Interestingly some major players in the oil, gas and coal industries are urging continued support for Paris. As reported in the Daily Caller, Peter Trelenberg, Exxon’s manager for environmental policy, wrote in a letter:
It is prudent that the United States remain a party to the Paris agreement to ensure a level playing field, so that global energy markets remain as free and competitive as possible.
Joining Exxon are BP and Royal Dutch Shell.  Chevron is more circumspect indicating it will withhold judgement until it better understands the impact of a yes on the administration’s domestic policies and programs. The American Petroleum Institute, has not taken a formal position on the Paris agreement.
Natural gas is playing a prominent role in carbon reduction efforts around the world. Their support for Paris is not particularly surprising, therefore. Cheniere and other natural gas suppliers also see staying seated at the table as a useful instrument for fostering demand for America’s energy resources…
A bit quizzical is the willingness of Cloud Peak Energy Inc. and Peabody Energy Corp. to publicly favor the agreement. This being politics, everyone wants something in return for even a gracious gesture.
In the case of coal, the companies are of a mind that support for Paris increases the likelihood the federal government will be more willing to support carbon capture research and demonstration.
They may be right. Although the argument for further development of capture systems can stand on its own as a means for Trump to show he is earnest about helping to keep coal on life support. Equally, the world actually needs to figure out how to capture and keep carbon before it is emitted into the atmosphere; there are significant business opportunities to be had should it achieve commercial viability.
Endorsement of the agreement by oil, gas and coal companies is a gesture. As long as you are confident the Trump administration isn’t really going to do anything other than continue a carbon-as-usual policy, what the hey? Why not be gracious?
Myron Ebell of the Competitive Enterprise Institute actually has an answer to that:
Big corporations and Wall Street did not elect President Trump and are out of touch with the economic realities that face people who work in resource and energy-intensive industries.
The Heritage Foundation, the Texas Public Policy Foundation and the usual stage right cast all agree. Bloomberg quoted Mike McKenna, a Republican energy lobbyist, putting it this way: This is a campaign promise — a specific promise the president made repeatedly. He’s not just going to be able to walk away from it.
All of these folks have a lot of skin the game. I certainly don’t blame them for expecting The Big Guy to make good on his promises. Trump may be made of Teflon—others aren’t.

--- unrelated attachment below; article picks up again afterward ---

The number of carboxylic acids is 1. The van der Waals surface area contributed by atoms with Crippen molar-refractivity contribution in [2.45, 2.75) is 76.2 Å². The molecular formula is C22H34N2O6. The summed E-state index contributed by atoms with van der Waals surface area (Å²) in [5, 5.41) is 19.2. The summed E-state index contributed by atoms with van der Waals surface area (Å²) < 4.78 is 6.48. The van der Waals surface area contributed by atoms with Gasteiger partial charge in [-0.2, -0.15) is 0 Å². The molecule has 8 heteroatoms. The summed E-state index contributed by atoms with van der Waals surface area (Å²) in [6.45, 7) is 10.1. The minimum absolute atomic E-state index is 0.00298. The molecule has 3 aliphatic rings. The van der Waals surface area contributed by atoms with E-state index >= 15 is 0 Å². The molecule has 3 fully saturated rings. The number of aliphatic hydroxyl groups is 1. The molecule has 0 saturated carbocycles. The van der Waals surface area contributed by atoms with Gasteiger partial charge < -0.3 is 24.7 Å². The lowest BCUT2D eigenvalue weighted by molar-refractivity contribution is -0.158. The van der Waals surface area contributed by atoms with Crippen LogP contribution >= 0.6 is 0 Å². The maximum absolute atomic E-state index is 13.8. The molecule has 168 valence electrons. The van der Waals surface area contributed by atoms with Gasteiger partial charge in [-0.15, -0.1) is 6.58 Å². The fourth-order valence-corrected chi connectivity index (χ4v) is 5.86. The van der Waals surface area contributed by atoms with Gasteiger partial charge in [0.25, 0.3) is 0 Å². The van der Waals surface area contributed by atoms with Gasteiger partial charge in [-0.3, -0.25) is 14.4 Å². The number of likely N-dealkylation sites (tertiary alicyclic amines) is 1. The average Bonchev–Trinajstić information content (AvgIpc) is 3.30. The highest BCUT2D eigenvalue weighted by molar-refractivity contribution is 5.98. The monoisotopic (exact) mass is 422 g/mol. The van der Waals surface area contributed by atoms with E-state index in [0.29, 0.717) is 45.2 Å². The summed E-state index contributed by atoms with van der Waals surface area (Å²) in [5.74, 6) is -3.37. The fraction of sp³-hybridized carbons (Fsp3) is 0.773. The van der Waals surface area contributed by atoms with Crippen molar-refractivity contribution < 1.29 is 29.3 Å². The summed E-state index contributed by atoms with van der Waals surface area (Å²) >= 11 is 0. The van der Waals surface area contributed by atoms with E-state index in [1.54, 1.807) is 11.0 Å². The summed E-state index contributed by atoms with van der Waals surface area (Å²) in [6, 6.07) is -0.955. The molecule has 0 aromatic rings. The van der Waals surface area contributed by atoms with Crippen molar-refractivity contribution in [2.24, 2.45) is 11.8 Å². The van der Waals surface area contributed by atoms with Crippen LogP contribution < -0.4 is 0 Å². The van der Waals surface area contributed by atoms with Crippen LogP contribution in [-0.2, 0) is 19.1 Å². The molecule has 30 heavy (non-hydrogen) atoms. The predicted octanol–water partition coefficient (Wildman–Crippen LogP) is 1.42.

A few weeks ago there were reports of Pruitt being targeted as a turncoat for having advised the president not to order him to revoke the endangerment finding outright. I’d commented at the time that Pruitt was right—as a matter of legal strategy—to recommend what he did. It was a much sounder way to begin to kick out the struts holding up the Clean Power Plan.
The attack seemed disingenuous at the time. Pruitt is not just one of the most outspoken of deniers; as the Oklahoma Attorney General, he led the charge against Obama’s environmental efforts over a dozen times. His challenges are still working their way through federal courts. Why attack the poster boy of deniers?
I now think the answer to that is fairly obvious. Pruitt was the crash dummy used by the deniers to send Trump a message. It’s gotta be hell to be a Trump surrogate.
Let’s Review the Players and Their Positions
There is good reason for the more moderate of Trump’s senior staffers, e.g. Kushner, Cohn and Tillerson, to be supportive. They likely believe what they are saying and it buys them some points with moderates—both Rs and Ds—to be used at a later date.
Seniors that are deniers, i.e. Bannon, Pruitt, Mulvaney, et. al, get to say what they believe. They also earn points with the Ebell’s of the world, along with the House Freedom Caucus and others.
Coal, oil and gas interests in support spruce up their images and, who knows, maybe it will lead to improved sales abroad.
For the fossil folks opposed—it’s what they do and as long they do it, they get to continue to do it.
The clean energy and environmental communities are a bit of a mixed bag. The enviros will never be happy with Trump, and Trump really doesn’t care.
Renewables are business people. The market is there and growing whether the U.S. stays or goes. Could it be better? Sure, but it will go on, no matter what.
Renewables straddle between the environmental community and the business community. My personal feeling is—that’s as it should be. The communities do work together, even if it’s not always. Neither can really afford to be too aligned or they will have trouble maintaining the needed discipline of their base.
Bottom Line
Trump is going to be far better off with his core supporters, if he pushes back from the table. He has little—if anything—to gain by staying.
Climate defenders won’t believe him if he relents. Conservatives won’t forgive him if he does.
The man has a reputation for flippery, whatever he says today is likely to change with the winds tomorrow. Staying is the hollowest of gestures, as long as he continues along the course set by the executive orders and his proposed budget.
Remaining at the table is outright hypocrisy. Worst of all it will slow down other nations, which for deniers is victory.
The recent G-7 meeting was a glimpse into the future. Six of the seven nations were ready to do something positive and Secretary Perry said sorry guys, we’re still thinking about it.
No, I’m sorry. What is there to think about? His denial is as clear as his executive orders.
It is truly a shame that leadership—business leadership—may well fall to China and India because they are ready to fill the void created by the U.S. pulling back efforts. U.S. companies will still participate in the market.
Who knows, maybe that will be what convinces Trump to change his mind yet again. Whether he can convince enough Republicans in the Congress and elsewhere is a question for another day.
If all of this doesn’t suggest to you that the world would actually be better served by an honest and timely U.S. answer—as unfortunate as that might be—I will leave you with this last scenario and you can make the call.
  • Trump decides to keep the seat at the table.
  • Six months later six of the G-7 nations and most of the rest of the world say “look we’ve waited long enough and we’re going to act with or without you.”
  • Given Trump’s sensibilities—and love of rejection how do you think he’ll respond?  (Be-tweet a rock and a hard place, I’d say.)
This article was originally published by CivilNotion.com and was republished with permission.